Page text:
Of course, the main highlight of not just the 2015 event, but every year is the general exhibition. This was an opportunity for major Japanese gaming companies such as Namco Bandai, Capcom, Sony Computer Entertainment and Square Enix to release news on their newly released products or services. Naturally, it is the heart and soul of the expo, allowing it to consume a bulk of the space within the expo. To complement this, there is a smaller exhibition where users can purchase game-related merch.

However, there are still other exhibitions that are meant to gain public interest during the expo. Naturally, gamers are inclined to purchase more than just the computer or console for gaming. There are also gaming accessories necessary such as headphones, microphones, speakers and other supplementary items. This allows companies who do not make games but makes tools to supplement gaming, to participate in the TGS.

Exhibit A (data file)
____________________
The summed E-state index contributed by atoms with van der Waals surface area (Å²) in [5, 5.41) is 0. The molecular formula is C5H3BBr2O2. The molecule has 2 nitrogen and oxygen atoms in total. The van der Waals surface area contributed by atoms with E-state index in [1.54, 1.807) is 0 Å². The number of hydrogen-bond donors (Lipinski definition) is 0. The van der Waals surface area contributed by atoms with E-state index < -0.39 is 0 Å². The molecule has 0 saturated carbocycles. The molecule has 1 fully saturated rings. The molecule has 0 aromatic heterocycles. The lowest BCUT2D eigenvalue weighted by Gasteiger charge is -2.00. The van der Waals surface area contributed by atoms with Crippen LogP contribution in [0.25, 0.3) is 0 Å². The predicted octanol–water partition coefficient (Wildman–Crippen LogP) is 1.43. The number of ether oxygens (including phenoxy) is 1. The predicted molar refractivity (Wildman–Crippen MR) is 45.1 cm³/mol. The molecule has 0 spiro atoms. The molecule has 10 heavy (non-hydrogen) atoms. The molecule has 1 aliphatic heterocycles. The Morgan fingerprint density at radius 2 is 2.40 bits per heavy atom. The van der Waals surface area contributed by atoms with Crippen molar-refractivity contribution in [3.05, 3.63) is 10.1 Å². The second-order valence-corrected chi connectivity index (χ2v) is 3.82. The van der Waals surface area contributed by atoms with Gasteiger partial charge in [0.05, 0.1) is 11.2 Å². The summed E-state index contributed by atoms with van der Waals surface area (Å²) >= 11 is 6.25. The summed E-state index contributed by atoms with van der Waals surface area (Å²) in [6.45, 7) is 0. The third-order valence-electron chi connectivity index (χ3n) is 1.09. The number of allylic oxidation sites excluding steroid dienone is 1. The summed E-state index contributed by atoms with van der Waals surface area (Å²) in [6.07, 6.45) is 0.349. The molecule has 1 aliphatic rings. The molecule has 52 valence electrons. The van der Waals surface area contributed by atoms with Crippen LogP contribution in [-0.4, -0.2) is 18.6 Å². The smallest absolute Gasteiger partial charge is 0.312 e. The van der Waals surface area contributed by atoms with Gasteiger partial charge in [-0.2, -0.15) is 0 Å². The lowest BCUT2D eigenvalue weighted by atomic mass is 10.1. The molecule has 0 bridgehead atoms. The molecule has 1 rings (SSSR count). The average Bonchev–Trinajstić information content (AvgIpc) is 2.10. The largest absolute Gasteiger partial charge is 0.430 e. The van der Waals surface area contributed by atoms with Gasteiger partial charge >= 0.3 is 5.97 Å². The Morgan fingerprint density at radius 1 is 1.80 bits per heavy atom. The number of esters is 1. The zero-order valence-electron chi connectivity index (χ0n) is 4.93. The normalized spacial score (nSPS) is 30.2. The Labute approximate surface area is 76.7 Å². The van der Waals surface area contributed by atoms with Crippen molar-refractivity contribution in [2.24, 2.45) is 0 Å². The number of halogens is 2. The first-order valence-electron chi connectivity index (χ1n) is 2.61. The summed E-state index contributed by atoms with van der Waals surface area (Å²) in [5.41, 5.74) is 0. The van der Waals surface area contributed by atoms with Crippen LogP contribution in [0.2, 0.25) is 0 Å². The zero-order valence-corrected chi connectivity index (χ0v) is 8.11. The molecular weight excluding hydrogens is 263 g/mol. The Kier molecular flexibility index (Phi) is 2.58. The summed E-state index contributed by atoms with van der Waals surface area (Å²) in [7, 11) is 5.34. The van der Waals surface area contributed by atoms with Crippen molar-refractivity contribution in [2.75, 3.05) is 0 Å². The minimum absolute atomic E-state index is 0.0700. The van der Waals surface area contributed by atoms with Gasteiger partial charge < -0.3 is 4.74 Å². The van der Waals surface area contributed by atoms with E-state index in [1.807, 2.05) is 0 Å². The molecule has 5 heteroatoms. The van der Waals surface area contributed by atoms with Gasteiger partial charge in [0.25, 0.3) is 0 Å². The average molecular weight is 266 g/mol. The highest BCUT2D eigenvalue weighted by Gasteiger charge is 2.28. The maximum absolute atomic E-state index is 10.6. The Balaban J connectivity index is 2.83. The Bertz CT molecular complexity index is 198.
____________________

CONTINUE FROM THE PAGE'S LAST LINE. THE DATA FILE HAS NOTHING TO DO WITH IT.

Aside from tools and accessories, there is also a dedicated space within the Tokyo Game Show to provide the best new personal computers, notebooks, and laptops. Naturally, the models showcased during the same are the ones that are meant for gaming purposes. Another exhibition would usually cater to up and coming developers, not just from Japan but usually from neighboring Asian countries as well. As mentioned earlier, TGS is used as a channel for smaller players to introduce their own games.

As the population of Tokyo Game Show attendees became more diverse, the exhibits not only catered solely to hardcore gamers but also to other demographics. In the recent years, there has been more attention to both social gaming and mobile gaming. Aside from the diversifying demographics, the advancement in technology in the past years in terms of mobile development have also allowed mobile games to become more noteworthy.